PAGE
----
Solar Synergy in Indiana
Honeysuckle Solar to host co-located pollinator habitat in partnership with the Bee & Butterfly Habitat Fund
Critical habitat is disappearing in the United States. As a result, bees, butterflies and other pollinators are in serious decline. That’s bad news for humans; these creatures are essential to life as we know it. One third of global food production is dependent on pollinator animals – honeybees and other insects pollinate most of the fruit and vegetable crops humans and livestock consume every day.
According to many experts, solar farms can play a meaningful role in keeping pollinator populations healthy and strong.
“Because of the size, the shape and scale of utility-scale solar, it has the opportunity to be one of the most impactful things for pollinator habitat on the landscape,” explains Pete Berthelsen, executive director of the Bee & Butterfly Habitat Fund.
Solar panels are mounted on racking that sits several feet above ground, leaving plenty of space for vegetation to grow beneath. The posts that hold up the racking take up less than 10% of the land, leaving more than 90% of the land area available to provide a stable habitat for several decades over the solar farm’s long life.
Lightsource bp has been seizing this opportunity to establish and protect habitat at our solar farms for years, as part of our biodiversity goals and Responsible Solar ethos. A carefully curated community of plants grows under and around our solar panels, providing a stable long-term home for pollinators and other wildlife.
The Bee & Butterfly Habitat Fund, whose mission is to increase and improve critical pollinator habitat to help honey bee and monarch butterfly populations thrive, has started a new program to help more solar developers incorporate pollinator habitat into projects around the United States. Lightsource bp’s 188MW Honeysuckle Solar project in St. Joseph County, Indiana will be one of the first participants.
Introducing the Solar Synergy program
The Bee & Butterfly Habitat Fund announced their new “Solar Synergy” program in early 2023. The program provides tools and expertise to utility-scale solar developers seeking to cultivate high-quality pollinator habitats at their projects. Some of the benefits of this program include:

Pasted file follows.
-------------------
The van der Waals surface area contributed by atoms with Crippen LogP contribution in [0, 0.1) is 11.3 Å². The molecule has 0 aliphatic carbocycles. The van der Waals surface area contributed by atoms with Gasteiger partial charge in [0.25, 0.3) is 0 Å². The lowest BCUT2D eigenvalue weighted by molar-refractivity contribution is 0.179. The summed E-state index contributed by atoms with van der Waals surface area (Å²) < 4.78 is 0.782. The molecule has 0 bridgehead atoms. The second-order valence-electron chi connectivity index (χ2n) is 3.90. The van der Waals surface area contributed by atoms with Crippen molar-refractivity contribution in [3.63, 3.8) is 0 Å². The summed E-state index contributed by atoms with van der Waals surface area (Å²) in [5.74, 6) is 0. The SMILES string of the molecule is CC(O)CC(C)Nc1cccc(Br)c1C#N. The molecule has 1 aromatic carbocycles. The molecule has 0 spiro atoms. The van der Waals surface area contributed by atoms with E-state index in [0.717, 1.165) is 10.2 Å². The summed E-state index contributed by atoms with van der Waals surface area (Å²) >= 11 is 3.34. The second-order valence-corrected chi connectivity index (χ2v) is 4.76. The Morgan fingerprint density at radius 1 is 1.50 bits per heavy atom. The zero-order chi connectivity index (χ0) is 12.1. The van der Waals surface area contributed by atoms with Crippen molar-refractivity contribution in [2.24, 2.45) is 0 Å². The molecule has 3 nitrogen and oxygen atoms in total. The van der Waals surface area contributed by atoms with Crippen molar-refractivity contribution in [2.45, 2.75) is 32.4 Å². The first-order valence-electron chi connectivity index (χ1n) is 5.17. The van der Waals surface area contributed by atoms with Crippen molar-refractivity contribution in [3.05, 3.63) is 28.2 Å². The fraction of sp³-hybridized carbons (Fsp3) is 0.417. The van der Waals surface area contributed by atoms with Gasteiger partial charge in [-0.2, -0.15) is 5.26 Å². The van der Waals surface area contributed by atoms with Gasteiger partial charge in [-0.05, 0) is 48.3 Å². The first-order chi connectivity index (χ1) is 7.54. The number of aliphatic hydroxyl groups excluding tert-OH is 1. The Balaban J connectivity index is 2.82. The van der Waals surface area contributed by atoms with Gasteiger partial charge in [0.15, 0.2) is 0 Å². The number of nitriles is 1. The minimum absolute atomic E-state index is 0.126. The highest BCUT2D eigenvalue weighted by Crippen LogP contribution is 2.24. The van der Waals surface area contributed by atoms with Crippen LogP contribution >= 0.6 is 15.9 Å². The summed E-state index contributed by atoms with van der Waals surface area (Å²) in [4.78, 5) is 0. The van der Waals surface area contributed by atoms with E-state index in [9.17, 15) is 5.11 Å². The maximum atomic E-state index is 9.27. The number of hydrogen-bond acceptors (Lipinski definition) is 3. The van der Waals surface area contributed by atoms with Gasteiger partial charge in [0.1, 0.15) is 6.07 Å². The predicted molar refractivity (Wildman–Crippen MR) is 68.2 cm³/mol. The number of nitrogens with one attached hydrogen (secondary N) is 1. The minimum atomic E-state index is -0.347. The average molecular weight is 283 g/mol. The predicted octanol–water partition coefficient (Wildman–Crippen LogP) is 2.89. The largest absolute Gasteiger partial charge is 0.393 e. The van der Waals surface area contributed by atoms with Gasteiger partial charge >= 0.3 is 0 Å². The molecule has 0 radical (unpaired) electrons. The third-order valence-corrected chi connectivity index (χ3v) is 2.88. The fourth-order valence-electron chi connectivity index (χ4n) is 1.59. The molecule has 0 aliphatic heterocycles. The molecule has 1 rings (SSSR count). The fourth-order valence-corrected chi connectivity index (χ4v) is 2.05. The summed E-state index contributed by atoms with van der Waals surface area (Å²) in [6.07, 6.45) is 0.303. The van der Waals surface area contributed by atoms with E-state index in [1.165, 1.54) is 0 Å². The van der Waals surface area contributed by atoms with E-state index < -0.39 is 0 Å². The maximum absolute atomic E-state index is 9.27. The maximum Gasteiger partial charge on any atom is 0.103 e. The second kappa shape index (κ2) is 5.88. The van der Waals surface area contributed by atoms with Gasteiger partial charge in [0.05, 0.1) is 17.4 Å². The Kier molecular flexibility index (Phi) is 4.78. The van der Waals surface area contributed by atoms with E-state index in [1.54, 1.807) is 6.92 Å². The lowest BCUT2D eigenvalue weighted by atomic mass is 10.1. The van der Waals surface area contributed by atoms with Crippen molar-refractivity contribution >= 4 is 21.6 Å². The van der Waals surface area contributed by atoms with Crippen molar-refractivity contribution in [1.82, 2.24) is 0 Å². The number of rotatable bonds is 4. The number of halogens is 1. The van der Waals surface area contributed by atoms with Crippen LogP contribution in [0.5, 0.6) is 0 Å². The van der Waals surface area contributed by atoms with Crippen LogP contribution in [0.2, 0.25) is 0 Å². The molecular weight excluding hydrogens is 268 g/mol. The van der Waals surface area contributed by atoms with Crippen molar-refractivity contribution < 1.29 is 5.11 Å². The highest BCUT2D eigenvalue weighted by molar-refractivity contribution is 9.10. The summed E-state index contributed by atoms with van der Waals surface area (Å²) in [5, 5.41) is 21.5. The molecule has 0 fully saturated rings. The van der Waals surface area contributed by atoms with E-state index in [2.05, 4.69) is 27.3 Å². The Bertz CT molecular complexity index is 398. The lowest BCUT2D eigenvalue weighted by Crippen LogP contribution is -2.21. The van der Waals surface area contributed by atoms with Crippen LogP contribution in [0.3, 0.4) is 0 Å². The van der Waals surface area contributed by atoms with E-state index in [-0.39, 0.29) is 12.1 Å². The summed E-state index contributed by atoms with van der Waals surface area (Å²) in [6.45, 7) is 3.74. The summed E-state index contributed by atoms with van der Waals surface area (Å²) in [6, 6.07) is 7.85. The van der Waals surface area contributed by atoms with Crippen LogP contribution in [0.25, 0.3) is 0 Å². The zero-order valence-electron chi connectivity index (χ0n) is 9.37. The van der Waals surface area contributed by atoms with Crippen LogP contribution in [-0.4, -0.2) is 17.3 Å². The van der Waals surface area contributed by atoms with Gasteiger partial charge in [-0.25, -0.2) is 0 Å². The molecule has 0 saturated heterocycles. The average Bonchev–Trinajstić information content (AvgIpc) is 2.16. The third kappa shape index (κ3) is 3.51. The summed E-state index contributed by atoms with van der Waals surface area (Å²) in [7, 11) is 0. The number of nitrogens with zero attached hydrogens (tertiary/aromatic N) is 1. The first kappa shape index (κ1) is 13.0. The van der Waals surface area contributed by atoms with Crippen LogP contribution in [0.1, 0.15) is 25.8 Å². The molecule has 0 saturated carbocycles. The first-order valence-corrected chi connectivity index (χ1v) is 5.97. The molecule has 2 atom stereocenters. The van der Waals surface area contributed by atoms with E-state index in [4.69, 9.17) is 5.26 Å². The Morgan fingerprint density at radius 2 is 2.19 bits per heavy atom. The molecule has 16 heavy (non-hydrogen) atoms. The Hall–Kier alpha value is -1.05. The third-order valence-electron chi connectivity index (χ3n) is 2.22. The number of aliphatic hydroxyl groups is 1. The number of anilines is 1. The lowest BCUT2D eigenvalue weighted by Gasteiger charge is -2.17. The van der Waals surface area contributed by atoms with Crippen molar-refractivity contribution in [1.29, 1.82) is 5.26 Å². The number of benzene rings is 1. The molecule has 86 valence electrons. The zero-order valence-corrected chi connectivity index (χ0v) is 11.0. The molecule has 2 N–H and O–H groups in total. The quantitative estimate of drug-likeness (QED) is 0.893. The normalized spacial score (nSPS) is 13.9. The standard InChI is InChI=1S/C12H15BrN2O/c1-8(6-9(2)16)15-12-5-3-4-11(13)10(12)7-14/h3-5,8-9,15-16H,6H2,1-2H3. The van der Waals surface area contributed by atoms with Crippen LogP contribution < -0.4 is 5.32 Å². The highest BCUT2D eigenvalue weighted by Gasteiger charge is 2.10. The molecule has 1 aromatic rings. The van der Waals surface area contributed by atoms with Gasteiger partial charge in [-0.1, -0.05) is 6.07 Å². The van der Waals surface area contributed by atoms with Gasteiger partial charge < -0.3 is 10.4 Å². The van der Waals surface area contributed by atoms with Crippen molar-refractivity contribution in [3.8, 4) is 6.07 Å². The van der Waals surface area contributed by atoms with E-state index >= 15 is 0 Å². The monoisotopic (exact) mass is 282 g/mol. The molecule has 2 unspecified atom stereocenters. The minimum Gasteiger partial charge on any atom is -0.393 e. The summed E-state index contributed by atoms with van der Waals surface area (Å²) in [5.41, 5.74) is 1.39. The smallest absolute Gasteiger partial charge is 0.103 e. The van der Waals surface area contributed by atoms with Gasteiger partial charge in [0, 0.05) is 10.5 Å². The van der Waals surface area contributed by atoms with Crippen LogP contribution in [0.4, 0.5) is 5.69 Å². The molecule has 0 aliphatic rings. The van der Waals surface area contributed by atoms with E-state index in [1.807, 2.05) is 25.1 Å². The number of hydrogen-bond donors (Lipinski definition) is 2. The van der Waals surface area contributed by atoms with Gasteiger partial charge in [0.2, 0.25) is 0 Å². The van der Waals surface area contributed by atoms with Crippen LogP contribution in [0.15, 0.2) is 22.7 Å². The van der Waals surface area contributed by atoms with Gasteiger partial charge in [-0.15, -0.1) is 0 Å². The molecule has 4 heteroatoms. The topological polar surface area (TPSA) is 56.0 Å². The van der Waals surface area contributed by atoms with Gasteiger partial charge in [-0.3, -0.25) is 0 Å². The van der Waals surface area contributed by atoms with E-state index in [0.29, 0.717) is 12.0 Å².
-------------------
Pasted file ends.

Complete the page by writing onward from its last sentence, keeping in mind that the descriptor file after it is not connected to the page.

- Providing seed mixtures designed to provide high-value food and shelter for pollinators, while meeting the solar industry’s unique needs as well
- Monitoring the health of pollinator populations at the solar farm during operations
- Documenting how on-site vegetation helps pull atmospheric carbon into the soil for long-term sequestration
- Connecting solar developers with opportunities for commercial honey production on-site
Executive Director Berthelsen stresses the importance of monitoring and documentation to generate data that measures the benefits of this program. The Bee & Butterfly Habitat will track how many pollinators are present at sites, what species they belong to, changes in soil health and other factors.
Berthelsen is also excited about solar-grown honey.
“A beekeeper’s ability to find high quality forage and pollinator habitat has become less and less,” he explains. “And that has affected honeybee health as well as the amount of honey produced.”
According to the United States Department of Agriculture, the United States imports more than 70% of the honey it consumes from foreign suppliers. Solar farms with pollinator habitat can help boost domestic production by providing a stable source of nectar for the bees, boosting domestic production.
Pollinator Habitat for Honeysuckle Solar
As one of the first “Solar Synergy” partners, Lightsource bp’s Honeysuckle Solar project will feature two distinct seed mixes. The combination will ensure there are pollinator benefits across the entire site.
“The greater the diversity you have in there, the more pollinator species and the more benefits you’ll be able to impact,” Berthelsen explained.
The first mix, which will grow beneath rows of solar panels across the entire project, contains 25 species of grasses and flowering plants. This mix exceeds the requirements of the Indiana Solar Site Pollinator Habitat Planning Scorecard produced and published by Purdue University, with more than 75% native species blooming from spring through fall.
The Bee & Butterfly Habitat Fund designed and provided the second mix, which will grow into what’s called a “high-density” pollinator garden on more than 20 acres around the site perimeter. This mix contains more than 50 species.
Once the project enters commercial operation, forecast for 2024, Lightsource bp will pursue opportunities to host commercial beekeeping at the project site. Meanwhile, the Bee & Butterfly Habitat fund will begin monitoring the health of pollinator habitat and populations at the project site, as well as documenting carbon sequestration into the soil.
Lightsource bp is proud to be participating in this innovative new program. We hope it will help Honeysuckle Solar serve as a model for responsible solar development in the United States, and an educational resource for the community.
Discover Multiuse Solar
This project is one example of our commitment to co-locating responsibly sited solar projects with other land uses in the United States—an approach dubbed “dual-use solar.” Lightsource bp often goes a step further, building multiuse solar projects where clean energy generation shares land with multiple initiatives including agriculture, conservation, and research.
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